About the Running Stitch Series
I think of the works in the Running Stitch Series as metaphorically representing accumulations of memories—memories laid out in an orderly geometric form that brings together a collection of sometimes disparate elements. The grid, predominantly horizontal, perhaps a landscape of the mind, subdues the gestural and textual content into an understandable form. Perhaps actual memories would be organized this way into an autobiographical narrative.
But my intention is not to narrate a story or to represent one biographical point of view; I am thinking more about constructing a painting using prepared elements in place of brushstrokes.
Color influences my decisions of what to include. I make the elements by cutting up gestural paintings I have prepared or found objects I have collected such as old books, record albums and metal. I sort these things by color, not content, and bring them together intuitively within the geometric format, aiming for a balanced composition, rich content, amusing juxtapositions and surprise.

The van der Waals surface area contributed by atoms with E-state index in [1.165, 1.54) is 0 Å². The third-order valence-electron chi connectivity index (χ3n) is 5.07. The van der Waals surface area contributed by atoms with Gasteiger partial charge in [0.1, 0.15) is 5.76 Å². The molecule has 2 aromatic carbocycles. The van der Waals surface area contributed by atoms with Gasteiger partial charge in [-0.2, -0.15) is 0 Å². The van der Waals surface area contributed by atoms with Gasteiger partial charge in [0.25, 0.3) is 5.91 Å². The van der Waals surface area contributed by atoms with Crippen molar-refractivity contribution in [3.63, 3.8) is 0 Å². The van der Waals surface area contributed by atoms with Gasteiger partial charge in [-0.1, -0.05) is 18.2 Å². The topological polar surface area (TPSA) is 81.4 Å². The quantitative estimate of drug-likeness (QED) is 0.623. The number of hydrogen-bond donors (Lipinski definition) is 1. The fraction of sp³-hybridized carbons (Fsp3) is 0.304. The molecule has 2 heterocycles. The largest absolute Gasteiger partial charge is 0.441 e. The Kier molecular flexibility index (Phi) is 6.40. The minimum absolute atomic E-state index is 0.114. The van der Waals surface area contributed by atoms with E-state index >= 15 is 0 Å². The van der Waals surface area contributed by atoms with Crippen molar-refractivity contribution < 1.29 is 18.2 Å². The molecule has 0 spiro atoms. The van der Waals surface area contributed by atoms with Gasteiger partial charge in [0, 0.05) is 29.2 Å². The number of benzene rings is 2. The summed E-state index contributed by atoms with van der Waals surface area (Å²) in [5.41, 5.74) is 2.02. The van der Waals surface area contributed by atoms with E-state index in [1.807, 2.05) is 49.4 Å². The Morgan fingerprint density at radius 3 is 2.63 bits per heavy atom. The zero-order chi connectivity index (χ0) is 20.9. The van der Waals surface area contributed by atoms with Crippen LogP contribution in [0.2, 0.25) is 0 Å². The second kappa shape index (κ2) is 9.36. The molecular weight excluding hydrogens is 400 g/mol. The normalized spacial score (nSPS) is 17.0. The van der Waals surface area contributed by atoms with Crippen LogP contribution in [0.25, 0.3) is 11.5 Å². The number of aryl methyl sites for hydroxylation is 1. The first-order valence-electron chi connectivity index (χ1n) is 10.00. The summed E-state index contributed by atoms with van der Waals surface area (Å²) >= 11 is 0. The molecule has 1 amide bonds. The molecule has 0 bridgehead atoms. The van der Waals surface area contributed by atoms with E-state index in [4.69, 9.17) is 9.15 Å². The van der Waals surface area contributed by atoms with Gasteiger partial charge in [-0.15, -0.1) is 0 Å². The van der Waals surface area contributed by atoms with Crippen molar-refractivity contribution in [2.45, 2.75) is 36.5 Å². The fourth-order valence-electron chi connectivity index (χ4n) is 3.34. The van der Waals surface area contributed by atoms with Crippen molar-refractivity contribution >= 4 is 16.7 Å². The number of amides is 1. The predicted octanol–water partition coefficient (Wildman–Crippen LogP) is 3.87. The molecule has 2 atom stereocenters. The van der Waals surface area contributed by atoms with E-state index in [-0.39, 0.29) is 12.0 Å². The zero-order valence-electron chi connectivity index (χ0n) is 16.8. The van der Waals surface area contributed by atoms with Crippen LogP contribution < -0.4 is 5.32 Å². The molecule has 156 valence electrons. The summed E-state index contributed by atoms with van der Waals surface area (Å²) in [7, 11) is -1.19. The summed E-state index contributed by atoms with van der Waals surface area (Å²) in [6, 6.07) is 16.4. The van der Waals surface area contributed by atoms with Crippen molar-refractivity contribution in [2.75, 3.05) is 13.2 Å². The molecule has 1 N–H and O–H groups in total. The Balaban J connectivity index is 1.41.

Tacks, so many of them, hold the elements in place on wood panels and superimpose a flexible and slightly reflective grid that adds a polyrhythmic overlay to the geometric structure. Encaustic pumps up the muscularity of the composition and highlights the organizing grid.
From the Joanne Mattera art blog, July 21, 2011:
If Nancy Natale is not known to the New York art world she should be. Her small solo show at Arden Gallery on Newbury Street is from a series of recent works called Running Stitch. There’s no thread in these constructed paintings, however.
Composed of castoff book parts, rubber strips, metal and other materials, they have been laid out and tacked into assemblages that are equal parts formal beauty and polyrhythmic muscle. If I wanted to be flip I would say that Natale’s work is the love child of Lee Bontecou and El Anatsui. But that would be unfair to an artist who has forged a vision that is quite her own